RADIANCE On The River, Part Three

Knego concludes his journey up the Douro River aboard Emerald Waterways’ brand new MV EMERALD RADIANCE with visits to Coa, Mateus Palace and Guimaraes.

Emerald Waterways

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All photos by and copyright Peter Knego 2017 unless otherwise noted.

Wednesday, July 26, 2017

Slab in the ridge.

EMERALD RADIANCE left Barca D’Alva at sunrise for Pocinho, where we boarded coaches for a short ride to the Coa Museum Of Art and Archaeloogy, which is perched on a ridge overlooking the convergence of the Coa and Douro Rivers. As the coach made its approach, it took a while to make out the well-camouflaged building.

Concrete crevasse.

Designed by Camilio Rebelo, the Coa Museum was built between 2005 and 2010 to commemorate the meeting of the two rivers in materials (concrete and glass) that both complement and contrast with its surrounds.

Firemaking demo.

Our visit began with a demonstration on how the Paleolithic Douro people made weapons and started fire, using the most basic of resources: sticks, hide and stone.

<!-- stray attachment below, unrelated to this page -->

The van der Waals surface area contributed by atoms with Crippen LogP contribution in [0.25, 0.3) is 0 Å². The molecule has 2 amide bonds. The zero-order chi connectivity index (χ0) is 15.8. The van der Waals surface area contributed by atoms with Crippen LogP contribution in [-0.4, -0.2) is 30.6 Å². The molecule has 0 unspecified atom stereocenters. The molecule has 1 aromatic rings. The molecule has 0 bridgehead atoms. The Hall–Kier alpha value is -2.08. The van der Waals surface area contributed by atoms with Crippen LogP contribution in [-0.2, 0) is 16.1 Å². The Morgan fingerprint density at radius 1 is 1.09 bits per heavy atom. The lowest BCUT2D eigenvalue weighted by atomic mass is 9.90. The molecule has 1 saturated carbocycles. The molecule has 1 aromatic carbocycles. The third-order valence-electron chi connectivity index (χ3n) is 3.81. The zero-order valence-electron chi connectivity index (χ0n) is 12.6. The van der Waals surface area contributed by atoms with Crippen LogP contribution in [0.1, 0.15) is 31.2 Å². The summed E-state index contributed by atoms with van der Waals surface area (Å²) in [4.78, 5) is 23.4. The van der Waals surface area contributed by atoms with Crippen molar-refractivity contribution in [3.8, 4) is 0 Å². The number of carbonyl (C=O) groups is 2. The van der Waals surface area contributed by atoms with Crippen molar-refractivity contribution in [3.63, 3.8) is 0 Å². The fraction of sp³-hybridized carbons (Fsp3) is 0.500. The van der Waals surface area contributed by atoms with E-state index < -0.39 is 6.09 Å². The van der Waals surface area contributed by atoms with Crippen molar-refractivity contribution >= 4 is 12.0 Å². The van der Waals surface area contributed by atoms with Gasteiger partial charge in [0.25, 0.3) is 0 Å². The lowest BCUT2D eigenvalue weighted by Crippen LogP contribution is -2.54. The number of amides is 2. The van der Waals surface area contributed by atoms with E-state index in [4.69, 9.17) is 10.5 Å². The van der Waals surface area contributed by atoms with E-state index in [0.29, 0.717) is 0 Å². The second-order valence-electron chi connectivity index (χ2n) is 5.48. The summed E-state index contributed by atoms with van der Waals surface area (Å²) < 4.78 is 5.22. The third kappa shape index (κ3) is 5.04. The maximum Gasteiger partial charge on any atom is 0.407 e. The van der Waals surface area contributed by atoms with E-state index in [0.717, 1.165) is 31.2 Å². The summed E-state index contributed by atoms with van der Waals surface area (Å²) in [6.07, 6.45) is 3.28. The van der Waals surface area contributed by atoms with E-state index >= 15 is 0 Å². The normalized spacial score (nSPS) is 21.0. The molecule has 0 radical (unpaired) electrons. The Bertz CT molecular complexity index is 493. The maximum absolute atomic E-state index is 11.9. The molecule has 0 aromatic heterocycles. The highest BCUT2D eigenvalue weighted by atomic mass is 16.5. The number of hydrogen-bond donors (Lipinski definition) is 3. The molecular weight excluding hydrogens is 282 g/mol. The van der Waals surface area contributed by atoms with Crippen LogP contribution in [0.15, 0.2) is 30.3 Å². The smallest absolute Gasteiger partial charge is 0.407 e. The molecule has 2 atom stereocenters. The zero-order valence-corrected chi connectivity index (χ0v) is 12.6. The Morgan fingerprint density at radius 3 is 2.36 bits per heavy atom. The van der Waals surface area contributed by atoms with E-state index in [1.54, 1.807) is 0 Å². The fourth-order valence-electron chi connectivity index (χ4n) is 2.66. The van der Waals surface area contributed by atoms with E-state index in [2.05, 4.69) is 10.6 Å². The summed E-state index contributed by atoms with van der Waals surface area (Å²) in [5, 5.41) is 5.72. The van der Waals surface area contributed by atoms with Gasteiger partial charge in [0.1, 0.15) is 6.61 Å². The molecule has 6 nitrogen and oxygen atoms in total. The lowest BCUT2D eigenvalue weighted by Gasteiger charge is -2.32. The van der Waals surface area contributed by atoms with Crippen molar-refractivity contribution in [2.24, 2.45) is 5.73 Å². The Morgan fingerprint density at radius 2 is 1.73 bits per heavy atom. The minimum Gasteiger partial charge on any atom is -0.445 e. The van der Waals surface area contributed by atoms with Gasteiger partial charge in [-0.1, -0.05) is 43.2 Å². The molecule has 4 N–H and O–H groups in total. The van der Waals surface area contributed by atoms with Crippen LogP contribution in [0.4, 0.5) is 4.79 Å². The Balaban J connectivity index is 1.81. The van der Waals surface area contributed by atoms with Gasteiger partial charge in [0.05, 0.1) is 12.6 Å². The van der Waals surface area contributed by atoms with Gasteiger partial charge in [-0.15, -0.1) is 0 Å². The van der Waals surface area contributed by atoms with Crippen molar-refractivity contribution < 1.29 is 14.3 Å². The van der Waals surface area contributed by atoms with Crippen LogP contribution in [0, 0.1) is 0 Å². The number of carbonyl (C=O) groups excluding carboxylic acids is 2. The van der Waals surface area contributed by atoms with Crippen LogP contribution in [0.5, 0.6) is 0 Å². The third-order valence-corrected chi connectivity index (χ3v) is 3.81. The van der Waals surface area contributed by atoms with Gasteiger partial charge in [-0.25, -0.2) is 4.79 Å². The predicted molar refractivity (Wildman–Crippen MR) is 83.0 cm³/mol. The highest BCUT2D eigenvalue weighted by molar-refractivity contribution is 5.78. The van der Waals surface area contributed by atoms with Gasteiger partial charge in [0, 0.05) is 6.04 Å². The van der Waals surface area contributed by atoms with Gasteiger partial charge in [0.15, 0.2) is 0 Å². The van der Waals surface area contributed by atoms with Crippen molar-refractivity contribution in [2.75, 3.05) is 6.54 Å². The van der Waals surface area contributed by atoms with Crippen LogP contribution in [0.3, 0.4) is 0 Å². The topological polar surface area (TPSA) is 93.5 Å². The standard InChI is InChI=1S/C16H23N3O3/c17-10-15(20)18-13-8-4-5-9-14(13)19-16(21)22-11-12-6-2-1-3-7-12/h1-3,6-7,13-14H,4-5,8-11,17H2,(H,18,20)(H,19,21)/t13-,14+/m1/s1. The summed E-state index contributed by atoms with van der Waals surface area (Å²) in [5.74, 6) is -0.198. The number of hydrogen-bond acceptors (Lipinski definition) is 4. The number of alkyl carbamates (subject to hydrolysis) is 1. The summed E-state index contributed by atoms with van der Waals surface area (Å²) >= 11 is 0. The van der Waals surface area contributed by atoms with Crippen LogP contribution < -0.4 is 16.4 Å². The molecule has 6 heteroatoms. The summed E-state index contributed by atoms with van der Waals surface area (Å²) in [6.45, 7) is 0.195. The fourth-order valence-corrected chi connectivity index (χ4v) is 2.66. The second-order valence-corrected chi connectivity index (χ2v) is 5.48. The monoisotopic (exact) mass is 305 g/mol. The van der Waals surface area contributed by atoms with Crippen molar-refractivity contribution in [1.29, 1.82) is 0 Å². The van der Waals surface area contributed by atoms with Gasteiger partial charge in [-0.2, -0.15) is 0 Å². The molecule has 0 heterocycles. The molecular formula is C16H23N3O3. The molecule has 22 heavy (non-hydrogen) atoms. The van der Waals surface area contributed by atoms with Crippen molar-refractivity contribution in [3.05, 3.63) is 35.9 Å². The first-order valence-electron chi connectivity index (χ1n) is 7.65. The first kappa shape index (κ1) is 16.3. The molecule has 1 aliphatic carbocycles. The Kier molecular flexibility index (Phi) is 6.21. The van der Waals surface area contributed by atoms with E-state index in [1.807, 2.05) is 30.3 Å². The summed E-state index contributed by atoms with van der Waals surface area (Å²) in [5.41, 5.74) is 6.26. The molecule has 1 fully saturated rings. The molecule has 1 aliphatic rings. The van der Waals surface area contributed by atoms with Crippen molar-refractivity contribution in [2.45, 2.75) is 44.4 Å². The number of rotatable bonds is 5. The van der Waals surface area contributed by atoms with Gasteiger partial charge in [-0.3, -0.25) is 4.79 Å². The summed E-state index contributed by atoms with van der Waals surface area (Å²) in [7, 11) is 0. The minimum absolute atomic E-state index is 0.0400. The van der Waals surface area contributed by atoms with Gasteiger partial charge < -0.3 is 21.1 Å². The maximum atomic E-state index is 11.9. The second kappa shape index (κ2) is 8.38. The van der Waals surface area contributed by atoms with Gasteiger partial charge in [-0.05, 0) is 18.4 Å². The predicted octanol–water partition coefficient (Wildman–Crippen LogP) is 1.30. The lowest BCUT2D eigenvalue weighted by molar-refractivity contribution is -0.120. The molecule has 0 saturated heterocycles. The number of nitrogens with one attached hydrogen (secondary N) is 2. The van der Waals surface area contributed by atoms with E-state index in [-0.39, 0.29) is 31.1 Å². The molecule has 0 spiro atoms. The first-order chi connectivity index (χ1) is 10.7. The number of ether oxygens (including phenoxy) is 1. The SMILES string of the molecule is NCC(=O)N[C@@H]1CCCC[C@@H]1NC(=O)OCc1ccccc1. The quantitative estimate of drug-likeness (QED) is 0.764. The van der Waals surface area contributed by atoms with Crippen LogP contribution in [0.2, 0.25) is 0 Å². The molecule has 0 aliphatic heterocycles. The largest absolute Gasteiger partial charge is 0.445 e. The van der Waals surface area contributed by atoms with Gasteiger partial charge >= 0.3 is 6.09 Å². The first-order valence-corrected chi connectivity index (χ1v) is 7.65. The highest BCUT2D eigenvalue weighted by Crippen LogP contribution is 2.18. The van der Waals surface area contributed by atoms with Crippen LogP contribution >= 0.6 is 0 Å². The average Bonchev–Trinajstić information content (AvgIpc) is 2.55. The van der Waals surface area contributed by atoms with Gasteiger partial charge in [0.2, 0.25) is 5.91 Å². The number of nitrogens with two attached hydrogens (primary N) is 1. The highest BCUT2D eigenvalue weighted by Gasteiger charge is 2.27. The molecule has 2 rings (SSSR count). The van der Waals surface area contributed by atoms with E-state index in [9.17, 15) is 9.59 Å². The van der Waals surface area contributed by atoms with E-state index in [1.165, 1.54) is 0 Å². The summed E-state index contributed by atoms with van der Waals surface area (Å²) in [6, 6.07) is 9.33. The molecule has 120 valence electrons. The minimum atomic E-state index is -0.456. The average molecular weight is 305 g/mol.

Paleo stylings.

Discovered and almost destroyed during the dredging work for a proposed dam and dating from up to 30,000 years ago, Coa’s rock drawings (carved with crude knives and later with chisels) depict animals and/or deities. They are among the oldest in the world and archaeologists are the first to admit that their purpose and story remain a mystery.

Monolith in tan.

After time in the multi-media exhibits, we had a chance to wander outside for a view of the rivers and the unique building, itself.

Where the Douro and the Coa (right) meet.

The structure and arid terrain felt very familiar and California-like.

RADIANCE bow-flections.

Once we were all back on board, the EMERALD RADIANCE began her downstream voyage to Lamego. A leisurely afternoon would include a delicious lunch, a galley tour, tea and plenty of time to ogle our beautiful surrounds.

Basalt walls.

This middle portion of the Douro has some of the region’s most rugged and interesting scenery, which is not unlike that of the Snake River in rural Oregon, Washington and Idaho.

Dining and wining at Pacheco.

It was another scorcher of an afternoon/evening as the EMERALD RADIANCE tied up to a remote landing in Lamego. From there, coaches took us for a short ride into the vineyards of the Pacheco winery, delivering us to its cavernous cellars, where a gala dinner awaited.

Pacheco serenade.

Music from a local quartet, good company and the attentive staff — it all passed too quickly before it was time to head back to the coach. We ultimately rejoined the ship across the river in Regua.

Thursday, July 27, 2017

Scenic sister passing.

As we gathered for our morning excursion, I just happened to be in the right place as EMERALD RADIANCE’s sister, the SCENIC AZURE, passed and saluted us.

Mateus mirrored.